We first assume that males have the same probability of gaining and losing paternity (this assumption is relaxed in the pairwise invasibility plot of Fig. 2); the number of expected offspring is therefore the same but how offspring are distributed across nests has changed. From a male perspective, neighbouring-nest fitness becomes more important when x rises. For a male, monopolized resources benefit his offspring in the home nest, but at the same time this takes resources away from his extra-pair offspring in the neighbouring nest. A female who mates with a neighbour therefore incentivizes this extra-pair male to relax territorial defence so that resources flow to his potential extra-pair offspring in her nest. Now facing a less aggressive neighbour, the female’s social mate would gain more resources if he maintained the same territorial behaviour. Because of the trade-off between territorial defence and care, however, his fitness is optimized by reducing aggression, but only so much that he still secures slightly more resources than before. This has the important consequence that it frees time for care. By parallel reasoning, the neighbouring female will benefit from recruiting an extra-pair mate too, which may reduce territory defence even further (see also Supporting Information S2 for an interpretation of the resource territoriality trade-off in terms of a Prisoner’s Dilemma game).

Figure 2. Fitness consequences of female extra-pair mating.

(A) Pairwise invasibility plot showing relative fitness of a focal female with a different extra-pair paternity (EPP) level than the population mean. For any EPP level along the x-axis, a female with higher EPP than the population mean (above the black diagonal) has higher fitness and can invade and replace the dominant strategy in the population. Arrows show a hypothetical sequence of invasions until the ESS (★) is reached when EPP is 50%. (B) Female extra-pair mating has minor consequences for the neighbouring female, who with these parameters actually benefit too and should therefore not oppose the behaviour. (C) The social mate of the focal female experiences a severe drop in fitness if she increases her level of EPP, and one can expect counterstrategies such as mate guarding to prevent paternity loss in his social nest. (D) As expected, the highest fitness benefit accrues to the neighbouring male, who gets extra offspring that two neighbours will provide the care for. Above sperm, his contribution is to relax territorial defence to allow some resources to flow in the direction of his extra-pair offspring.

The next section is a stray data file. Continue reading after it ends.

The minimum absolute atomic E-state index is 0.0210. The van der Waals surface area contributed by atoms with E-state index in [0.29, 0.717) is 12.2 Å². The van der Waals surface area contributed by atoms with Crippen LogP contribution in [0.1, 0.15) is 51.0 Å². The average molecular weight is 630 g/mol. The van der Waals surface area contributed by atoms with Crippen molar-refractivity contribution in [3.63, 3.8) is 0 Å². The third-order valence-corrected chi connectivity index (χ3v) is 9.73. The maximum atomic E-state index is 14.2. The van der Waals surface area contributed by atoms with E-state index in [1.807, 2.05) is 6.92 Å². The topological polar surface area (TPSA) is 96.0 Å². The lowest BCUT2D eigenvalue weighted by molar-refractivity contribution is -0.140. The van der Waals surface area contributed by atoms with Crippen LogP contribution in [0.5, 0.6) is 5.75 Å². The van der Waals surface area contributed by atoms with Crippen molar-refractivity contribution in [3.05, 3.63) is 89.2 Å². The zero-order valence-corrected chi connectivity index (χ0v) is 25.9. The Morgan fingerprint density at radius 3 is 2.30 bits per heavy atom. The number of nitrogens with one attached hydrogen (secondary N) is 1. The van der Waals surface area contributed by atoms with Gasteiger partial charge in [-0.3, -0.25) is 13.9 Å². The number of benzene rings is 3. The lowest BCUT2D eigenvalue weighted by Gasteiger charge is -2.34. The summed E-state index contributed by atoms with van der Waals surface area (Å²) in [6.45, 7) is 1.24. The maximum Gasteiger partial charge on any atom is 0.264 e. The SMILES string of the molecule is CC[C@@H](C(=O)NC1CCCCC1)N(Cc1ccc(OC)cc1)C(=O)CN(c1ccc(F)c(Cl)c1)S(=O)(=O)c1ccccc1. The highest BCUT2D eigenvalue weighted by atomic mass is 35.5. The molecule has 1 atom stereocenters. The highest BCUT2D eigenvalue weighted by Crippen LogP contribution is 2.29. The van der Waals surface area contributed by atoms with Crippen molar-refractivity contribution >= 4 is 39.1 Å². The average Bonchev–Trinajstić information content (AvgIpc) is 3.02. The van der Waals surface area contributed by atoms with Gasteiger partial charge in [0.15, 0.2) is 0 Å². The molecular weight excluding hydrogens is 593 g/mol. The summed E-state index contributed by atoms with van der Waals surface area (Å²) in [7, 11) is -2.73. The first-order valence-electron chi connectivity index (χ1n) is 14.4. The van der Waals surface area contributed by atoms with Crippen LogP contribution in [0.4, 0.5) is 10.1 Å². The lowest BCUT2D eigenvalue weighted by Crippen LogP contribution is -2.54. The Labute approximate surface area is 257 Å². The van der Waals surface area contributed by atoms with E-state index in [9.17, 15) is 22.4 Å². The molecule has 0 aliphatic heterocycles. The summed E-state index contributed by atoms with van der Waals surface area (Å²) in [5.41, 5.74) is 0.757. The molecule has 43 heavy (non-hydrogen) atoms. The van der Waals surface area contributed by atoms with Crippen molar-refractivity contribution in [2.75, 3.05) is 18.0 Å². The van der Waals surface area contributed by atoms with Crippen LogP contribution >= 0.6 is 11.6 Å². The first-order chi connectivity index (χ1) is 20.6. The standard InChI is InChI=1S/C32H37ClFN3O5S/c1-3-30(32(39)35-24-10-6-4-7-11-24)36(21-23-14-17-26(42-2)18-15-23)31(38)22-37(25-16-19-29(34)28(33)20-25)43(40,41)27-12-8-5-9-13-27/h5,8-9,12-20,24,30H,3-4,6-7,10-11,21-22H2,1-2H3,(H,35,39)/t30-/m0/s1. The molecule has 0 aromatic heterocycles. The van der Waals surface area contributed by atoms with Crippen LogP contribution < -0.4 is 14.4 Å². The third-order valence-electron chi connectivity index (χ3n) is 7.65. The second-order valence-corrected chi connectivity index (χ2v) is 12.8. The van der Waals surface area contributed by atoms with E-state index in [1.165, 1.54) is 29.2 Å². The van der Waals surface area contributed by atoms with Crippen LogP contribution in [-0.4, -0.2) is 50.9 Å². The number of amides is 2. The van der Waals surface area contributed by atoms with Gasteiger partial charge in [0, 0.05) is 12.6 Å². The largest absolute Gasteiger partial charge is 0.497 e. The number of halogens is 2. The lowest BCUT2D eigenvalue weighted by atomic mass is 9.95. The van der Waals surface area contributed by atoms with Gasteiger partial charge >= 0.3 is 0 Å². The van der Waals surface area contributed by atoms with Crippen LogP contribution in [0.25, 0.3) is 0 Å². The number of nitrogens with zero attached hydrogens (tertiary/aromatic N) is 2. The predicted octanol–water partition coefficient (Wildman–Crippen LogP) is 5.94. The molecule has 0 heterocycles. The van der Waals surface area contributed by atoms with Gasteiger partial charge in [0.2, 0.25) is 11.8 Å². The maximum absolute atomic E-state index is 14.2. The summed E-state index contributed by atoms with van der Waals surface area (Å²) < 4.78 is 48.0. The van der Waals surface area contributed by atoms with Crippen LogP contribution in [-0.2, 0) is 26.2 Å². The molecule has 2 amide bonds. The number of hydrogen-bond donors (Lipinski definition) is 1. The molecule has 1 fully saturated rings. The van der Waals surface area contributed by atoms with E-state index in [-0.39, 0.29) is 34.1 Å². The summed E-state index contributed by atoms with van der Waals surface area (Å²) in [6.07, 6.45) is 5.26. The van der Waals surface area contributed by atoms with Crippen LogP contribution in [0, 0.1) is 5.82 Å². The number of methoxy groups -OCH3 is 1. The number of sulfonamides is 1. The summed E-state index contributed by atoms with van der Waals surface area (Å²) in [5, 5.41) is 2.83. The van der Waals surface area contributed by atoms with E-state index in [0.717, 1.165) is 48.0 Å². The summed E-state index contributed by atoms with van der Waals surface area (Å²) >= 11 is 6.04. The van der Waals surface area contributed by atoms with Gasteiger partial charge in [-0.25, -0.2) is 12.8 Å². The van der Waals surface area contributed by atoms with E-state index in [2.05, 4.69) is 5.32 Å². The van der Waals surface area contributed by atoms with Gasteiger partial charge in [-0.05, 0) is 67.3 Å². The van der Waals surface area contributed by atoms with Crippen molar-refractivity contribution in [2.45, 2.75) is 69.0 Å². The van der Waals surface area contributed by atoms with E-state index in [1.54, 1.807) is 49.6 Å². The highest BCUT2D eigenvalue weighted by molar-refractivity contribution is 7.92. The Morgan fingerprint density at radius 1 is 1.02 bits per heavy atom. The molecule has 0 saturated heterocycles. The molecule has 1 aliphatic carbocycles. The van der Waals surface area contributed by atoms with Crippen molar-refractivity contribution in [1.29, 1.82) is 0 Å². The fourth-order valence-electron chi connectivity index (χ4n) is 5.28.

Evolutionarily stable strategies and invasion analysis.

For a given extra-pair paternity (EPP) rate we find the best male strategy for care and territorial defence using invasion analysis [76], [77] (see also Supporting Information S1). This approach assumes a population where all individuals follow the same strategy (termed “resident”) and considers the growth rate of a rare strategy (referred to as “mutant” and denoted with prime). By making small changes to the strategy for male investment in care and territorial defence we calculate growth rate of this mutant strategy and iteratively replace it with one that does better, until a strategy that cannot be invaded by any mutant strategy is reached; this is considered to be the best male response to a given EPP level. We then repeat this for many EPP values to show how males should optimally respond to different female mating behaviours.

To test whether extra-pair mating can evolve as a female-driven strategy we compare two nests where one of the females follows a mutant extra-pair mating strategy that results in a marginally higher EPP level than in the resident population; if she experiences a net fitness increase it is assumed that genes for that behaviour can spread and establish themselves in the population. When testing mutant EPP strategies, male extra-pair paternity is not symmetrically distributed among the neighbouring males: the social mate experiences increased levels of cuckoldry whereas neighbours benefit from higher EPP. Using the approach described above we find the male strategy that is the best response (denoted with asterisk) of both the within and extra-pair mate of the female mutant. This implicitly assumes that males use female behaviour or other cues to assess within- and extra-pair paternity [78], and that they facultatively adjust paternal care at the nest [2], [79] in response to their mate’s mating behaviour (i.e., males respond by evolved phenotypic plasticity). We then calculate the selection gradient on , and through repeated iterations make small changes to the resident female strategy in the direction of a positive gradient. Given the model and assumptions it makes, we define the evolutionarily stable strategy (ESS) as the male and female strategy set where mutants of either sex no longer can invade.